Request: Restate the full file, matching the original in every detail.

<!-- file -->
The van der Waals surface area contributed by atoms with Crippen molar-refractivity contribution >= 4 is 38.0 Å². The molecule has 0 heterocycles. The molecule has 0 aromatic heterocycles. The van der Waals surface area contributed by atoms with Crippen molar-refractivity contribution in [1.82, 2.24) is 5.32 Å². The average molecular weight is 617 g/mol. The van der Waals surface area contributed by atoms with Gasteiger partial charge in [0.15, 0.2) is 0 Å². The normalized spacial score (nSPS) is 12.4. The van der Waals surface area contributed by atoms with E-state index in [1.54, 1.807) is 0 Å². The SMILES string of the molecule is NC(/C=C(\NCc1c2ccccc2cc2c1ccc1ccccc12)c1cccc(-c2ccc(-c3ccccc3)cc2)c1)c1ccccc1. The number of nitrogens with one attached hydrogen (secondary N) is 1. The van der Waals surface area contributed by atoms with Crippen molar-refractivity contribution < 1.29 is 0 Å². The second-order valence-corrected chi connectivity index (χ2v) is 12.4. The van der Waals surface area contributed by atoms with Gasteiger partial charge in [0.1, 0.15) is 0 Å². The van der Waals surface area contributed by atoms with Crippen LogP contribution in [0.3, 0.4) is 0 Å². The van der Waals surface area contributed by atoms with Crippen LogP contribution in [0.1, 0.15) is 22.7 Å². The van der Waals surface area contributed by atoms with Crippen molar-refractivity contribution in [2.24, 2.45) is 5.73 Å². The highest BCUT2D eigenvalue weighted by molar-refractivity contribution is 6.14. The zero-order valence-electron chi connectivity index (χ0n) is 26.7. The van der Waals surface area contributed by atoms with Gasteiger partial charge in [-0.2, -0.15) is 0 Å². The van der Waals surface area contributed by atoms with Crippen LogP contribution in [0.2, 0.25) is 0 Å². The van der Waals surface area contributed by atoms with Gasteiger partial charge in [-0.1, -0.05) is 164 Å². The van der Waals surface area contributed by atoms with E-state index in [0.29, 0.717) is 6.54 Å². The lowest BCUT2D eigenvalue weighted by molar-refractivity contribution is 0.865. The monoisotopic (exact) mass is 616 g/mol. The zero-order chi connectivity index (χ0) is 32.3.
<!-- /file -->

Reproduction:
The van der Waals surface area contributed by atoms with Crippen molar-refractivity contribution >= 4 is 38.0 Å². The molecule has 0 heterocycles. The molecule has 0 aromatic heterocycles. The van der Waals surface area contributed by atoms with Crippen molar-refractivity contribution in [1.82, 2.24) is 5.32 Å². The average molecular weight is 617 g/mol. The van der Waals surface area contributed by atoms with Gasteiger partial charge in [0.15, 0.2) is 0 Å². The normalized spacial score (nSPS) is 12.4. The van der Waals surface area contributed by atoms with E-state index in [1.54, 1.807) is 0 Å². The SMILES string of the molecule is NC(/C=C(\NCc1c2ccccc2cc2c1ccc1ccccc12)c1cccc(-c2ccc(-c3ccccc3)cc2)c1)c1ccccc1. The number of nitrogens with one attached hydrogen (secondary N) is 1. The van der Waals surface area contributed by atoms with Crippen molar-refractivity contribution < 1.29 is 0 Å². The second-order valence-corrected chi connectivity index (χ2v) is 12.4. The van der Waals surface area contributed by atoms with Gasteiger partial charge in [0.1, 0.15) is 0 Å². The van der Waals surface area contributed by atoms with Crippen LogP contribution in [0.3, 0.4) is 0 Å². The van der Waals surface area contributed by atoms with Crippen LogP contribution in [0.1, 0.15) is 22.7 Å². The van der Waals surface area contributed by atoms with Crippen molar-refractivity contribution in [2.24, 2.45) is 5.73 Å². The highest BCUT2D eigenvalue weighted by molar-refractivity contribution is 6.14. The zero-order valence-electron chi connectivity index (χ0n) is 26.7. The van der Waals surface area contributed by atoms with Gasteiger partial charge in [-0.2, -0.15) is 0 Å². The van der Waals surface area contributed by atoms with Crippen LogP contribution in [0.2, 0.25) is 0 Å². The van der Waals surface area contributed by atoms with Gasteiger partial charge in [-0.1, -0.05) is 164 Å². The van der Waals surface area contributed by atoms with E-state index in [0.29, 0.717) is 6.54 Å². The lowest BCUT2D eigenvalue weighted by molar-refractivity contribution is 0.865. The monoisotopic (exact) mass is 616 g/mol. The zero-order chi connectivity index (χ0) is 32.3.